N. V:

I would prefer it if young, unknown artists received ministry funds. But, as Yiannis just said, we don’t live in a serious country. We’ve suddenly just realized that the Chrysi Avgi (right-wing extremist) group enjoys good ties with the Greek police force, and that immigrants get beaten up at police stations. Reality is just what is captured on video and put on the screen.

Do you watch television?

N. V:

I do. I’ll find something even in the junk. There’s something worthy there, too, if you watch with a conscience. I’m just as conscientious about not watching the news.

Y. A:

It’s not news, its a show. Fortunately, not everybody is feeding television’s atrocious state. TV junkies in Greece number no more than 2-2.5 million. They’re the minority. There are also people who think, worry, and get out onto the street to fire up the thoughts of fellow citizens.

Are you optimistic?

N. V:

Yes, because we get around here, meet people, young people who think. There’s something alive out there that’s boiling.

Is this why your new album is more optimistic than the previous one?

Y. A:

When we were making “Oi Anases Ton Lykon” it was a difficult period for both of us. Things around us then changed, as did our energy, and this new album is truly more luminous.

How did you two get together and find you matched?

N. V:

Yiannis was doing the soundtrack for Nikos Nikolaidis’s film “Loser Takes All” and wanted to do something with the cello.

Y. A:

And we became friends. It’s the only way I can work. I don’t function in a totally professional way. I create human bonds and, then, music through them.

N. V:

What we do is like a serious game.

Is there any chance of us seeing Trypes on stage again?

Y. A:

No, no chance whatsoever. We have nothing to do with this trend for band reunions, all for the sake of making money.

N. V:

It’s still early. You’re all too young!

Nikos Veliotis, did you follow Trypes ?

N. V:

No, I’d started getting involved with experimental music at the time.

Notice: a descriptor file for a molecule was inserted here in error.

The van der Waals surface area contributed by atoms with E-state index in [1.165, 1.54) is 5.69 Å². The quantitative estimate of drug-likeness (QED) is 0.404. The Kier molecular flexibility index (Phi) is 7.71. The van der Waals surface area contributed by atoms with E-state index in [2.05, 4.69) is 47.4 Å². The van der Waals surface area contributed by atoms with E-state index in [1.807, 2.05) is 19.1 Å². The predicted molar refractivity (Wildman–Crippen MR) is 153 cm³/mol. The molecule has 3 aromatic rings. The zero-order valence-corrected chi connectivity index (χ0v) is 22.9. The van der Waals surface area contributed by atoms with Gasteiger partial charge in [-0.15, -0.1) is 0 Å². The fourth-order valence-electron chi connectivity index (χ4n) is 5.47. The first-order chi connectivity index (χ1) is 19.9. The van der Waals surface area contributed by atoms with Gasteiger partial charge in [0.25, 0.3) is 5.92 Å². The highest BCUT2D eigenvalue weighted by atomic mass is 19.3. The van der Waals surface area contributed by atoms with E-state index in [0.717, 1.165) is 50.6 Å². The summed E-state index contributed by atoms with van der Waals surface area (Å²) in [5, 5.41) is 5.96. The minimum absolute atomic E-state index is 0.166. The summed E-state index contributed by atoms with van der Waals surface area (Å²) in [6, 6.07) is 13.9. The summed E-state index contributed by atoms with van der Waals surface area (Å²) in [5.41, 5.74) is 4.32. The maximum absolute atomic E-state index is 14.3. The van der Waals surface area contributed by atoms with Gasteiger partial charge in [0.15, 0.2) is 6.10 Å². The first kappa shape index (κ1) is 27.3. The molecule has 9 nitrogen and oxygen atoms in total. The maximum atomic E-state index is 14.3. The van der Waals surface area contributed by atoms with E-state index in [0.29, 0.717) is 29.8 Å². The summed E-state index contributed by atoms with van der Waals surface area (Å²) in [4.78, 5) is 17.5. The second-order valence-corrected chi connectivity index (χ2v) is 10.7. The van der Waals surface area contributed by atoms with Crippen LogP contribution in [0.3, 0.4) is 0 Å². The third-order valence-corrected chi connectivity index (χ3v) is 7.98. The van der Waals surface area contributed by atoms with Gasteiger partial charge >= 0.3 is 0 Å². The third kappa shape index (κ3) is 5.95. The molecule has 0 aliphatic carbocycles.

Y. A:

I like to collaborate with people who didn’t listen to Trypes. Much of the Episkeptes [Angelakas’s current backing ensemble] lineup had no idea about the old band.

How did you manage to gather all these exceptional musicians? And how can such a large band of about 15 people on stage survive financially?

Y. A:

It’s total madness trying to maintain such a band in Greece. It does generate some wages. Our nerves often reach the breaking point, but we carry on because the guys understand that what we do is worth the effort. Which is why they often sacrifice better pay to be with us.

Do you believe in the freedom that the Internet provides musicians?

Y. A:

I believe with hesitation. I need to wait a few more years. There’s momentum and potential, so something may be achieved here.

N. V:

We feel concern about the distribution of our work. Total freedom may come through the Internet.

Your album sells for about 17.80 euros. That’s expensive isn’t it?

N. V:

It’s expensive because of the middlemen.

Y. A:

We dream of cheaper albums, but at this point in time, don’t have the power to achieve this. Of the 17.80 euros, our label, Alltogethernow, which does all the production work, gets 5 euros. The money we get is in there. We give the distributors completed work and they share the remaining 13 euros with the record shops. Let’s not talk about this anymore because it drives me crazy.

N. V:

And just think, albums are even more expensive in the country’s provinces.

Does it annoy you if some listeners freely download your music?

N. V:

Now, that’s just the way things are.

Y. A:

We try to be on good terms with our fans. And because they’re quality-minded, they understand that All together now needs the money to survive. Until now, despite these difficult times, people have been buying our music, consciously. I’m certain that if we were to ask our following for support, it would offer it. At some point, when it became known that Alltogethernow had problems, a girl called me to say that she had 1,500 euros which she could gladly give me. There was a boy, too, offering about that much more. I didn’t accept it, of course, but it’s touching when somebody says: “Well, I’m here and want to help you continue with what you’re doing.” People know.